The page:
They thought it was extinct but it has been seen after 80 years: an important find. That’s what an animal is.
There are many animal species that have become extinct over time: think of dinosaurs, mammoths, and there are other animal species that are at risk of extinction. There is an animal that scientists thought was extinct, but it has reappeared after 80 years. Here’s what the animal is and where it lives.
They thought it was extinct: after 80 years, this animal appeared again
Scientists have seen it re-emerge 80 years later: a large, wingless, wood-eating cockroach, believed to have been extinct since the 1930s, was found by a biology student at the University of Sydney. The Great Cockroach has been re-visitedLord Howe Island in Australia.
“For the first 10 seconds or so, I was like, ‘No, that can’t be,'”
He said Maxim Adamsstudent College of Biological Sciences from the University of Sydney.
“I mean, I lifted the first boulder under this huge banyan tree, and there it was.”
The extraordinary discovery occurred on Lord Howe Island, which stretches along Australia and New Zealand and borders the Tasman Sea. This insect is found on a secluded white sandy beach, North Bay, and can only be reached on foot or by water.
The Lord Howe Island cockroach is not extinct
Scientists believe that the only beetle that eats wood is themLord Howe Island ( Panestia lata ), which were scattered throughout the archipelago, became extinct after the arrival of the rats on the island in 1918. In the following decades, searches revealed scattered groups of close relatives on two small islands offshore. But the group that was found was genetically different from these.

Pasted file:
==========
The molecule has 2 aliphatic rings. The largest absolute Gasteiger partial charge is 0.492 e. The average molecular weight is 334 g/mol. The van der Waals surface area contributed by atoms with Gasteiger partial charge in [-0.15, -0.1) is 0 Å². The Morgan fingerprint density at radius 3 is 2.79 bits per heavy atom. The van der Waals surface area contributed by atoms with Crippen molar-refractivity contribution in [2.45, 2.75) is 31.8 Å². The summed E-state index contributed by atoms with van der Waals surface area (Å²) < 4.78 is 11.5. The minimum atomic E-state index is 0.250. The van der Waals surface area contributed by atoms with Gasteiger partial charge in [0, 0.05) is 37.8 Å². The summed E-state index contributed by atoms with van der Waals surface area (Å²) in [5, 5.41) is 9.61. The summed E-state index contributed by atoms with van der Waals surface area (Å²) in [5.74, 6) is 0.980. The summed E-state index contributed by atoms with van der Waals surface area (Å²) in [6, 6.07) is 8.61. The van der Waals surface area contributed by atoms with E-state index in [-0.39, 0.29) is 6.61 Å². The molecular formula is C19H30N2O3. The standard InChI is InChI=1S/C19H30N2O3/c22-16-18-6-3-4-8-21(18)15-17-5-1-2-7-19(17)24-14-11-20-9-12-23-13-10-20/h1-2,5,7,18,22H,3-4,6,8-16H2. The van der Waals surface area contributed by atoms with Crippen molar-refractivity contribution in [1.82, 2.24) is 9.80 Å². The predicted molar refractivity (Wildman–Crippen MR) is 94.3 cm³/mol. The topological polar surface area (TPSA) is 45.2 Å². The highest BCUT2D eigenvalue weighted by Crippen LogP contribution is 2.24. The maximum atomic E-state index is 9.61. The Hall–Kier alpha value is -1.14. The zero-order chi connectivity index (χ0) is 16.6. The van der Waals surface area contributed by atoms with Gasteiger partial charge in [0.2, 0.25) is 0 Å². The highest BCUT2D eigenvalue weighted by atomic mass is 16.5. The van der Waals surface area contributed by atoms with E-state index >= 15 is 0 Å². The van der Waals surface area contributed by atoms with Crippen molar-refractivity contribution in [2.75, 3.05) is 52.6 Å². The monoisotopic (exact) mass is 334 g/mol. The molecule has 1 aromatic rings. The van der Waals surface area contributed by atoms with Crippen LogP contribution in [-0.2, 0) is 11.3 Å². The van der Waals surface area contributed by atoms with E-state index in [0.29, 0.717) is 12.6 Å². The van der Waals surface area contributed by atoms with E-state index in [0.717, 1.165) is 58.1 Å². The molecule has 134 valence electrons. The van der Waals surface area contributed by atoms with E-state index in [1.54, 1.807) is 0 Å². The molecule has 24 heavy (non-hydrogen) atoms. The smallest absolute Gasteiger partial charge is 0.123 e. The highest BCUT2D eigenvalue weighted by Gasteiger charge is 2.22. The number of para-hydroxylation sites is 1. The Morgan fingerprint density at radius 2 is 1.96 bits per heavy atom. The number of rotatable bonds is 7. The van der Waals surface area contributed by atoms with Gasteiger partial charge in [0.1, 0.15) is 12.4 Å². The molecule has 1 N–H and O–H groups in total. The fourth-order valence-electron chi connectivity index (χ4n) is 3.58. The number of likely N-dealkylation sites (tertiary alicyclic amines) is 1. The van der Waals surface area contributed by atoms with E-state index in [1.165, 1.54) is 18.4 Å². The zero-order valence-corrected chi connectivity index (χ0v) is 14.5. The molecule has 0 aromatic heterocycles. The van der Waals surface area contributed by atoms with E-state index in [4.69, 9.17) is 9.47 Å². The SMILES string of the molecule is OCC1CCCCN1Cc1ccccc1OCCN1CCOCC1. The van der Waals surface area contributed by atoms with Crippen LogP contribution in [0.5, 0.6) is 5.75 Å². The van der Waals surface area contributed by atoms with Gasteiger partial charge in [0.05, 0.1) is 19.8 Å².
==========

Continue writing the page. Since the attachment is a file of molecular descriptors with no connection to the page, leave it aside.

It’s good news that the cockroach is back – it’s been over 80 years since the last time the cockroach was seen. Atticus Fleming The chairman of the Lord Howe Island Board of Directors confirmed that there was great enthusiasm for the discovery of the insect.
“Lord Howe Island is a really amazing place, it is older than the Galapagos Islands and is home to 1,600 species of native invertebrates, half of which are found nowhere else in the world.”
the Panestia lata It is a domestic specimen, like Darwin’s sparrow. It is a landmark that helps maintain a balanced ecosystem on the island. The wingless beetle is 22 to 40 mm long, and its metallic body color ranges from reddish to black. Australia is home to about 11 species of Wood crickets PanestiaAnd Strong burrows that live indoors and feed on tree trunks in the rainforests of northern and eastern Australia.
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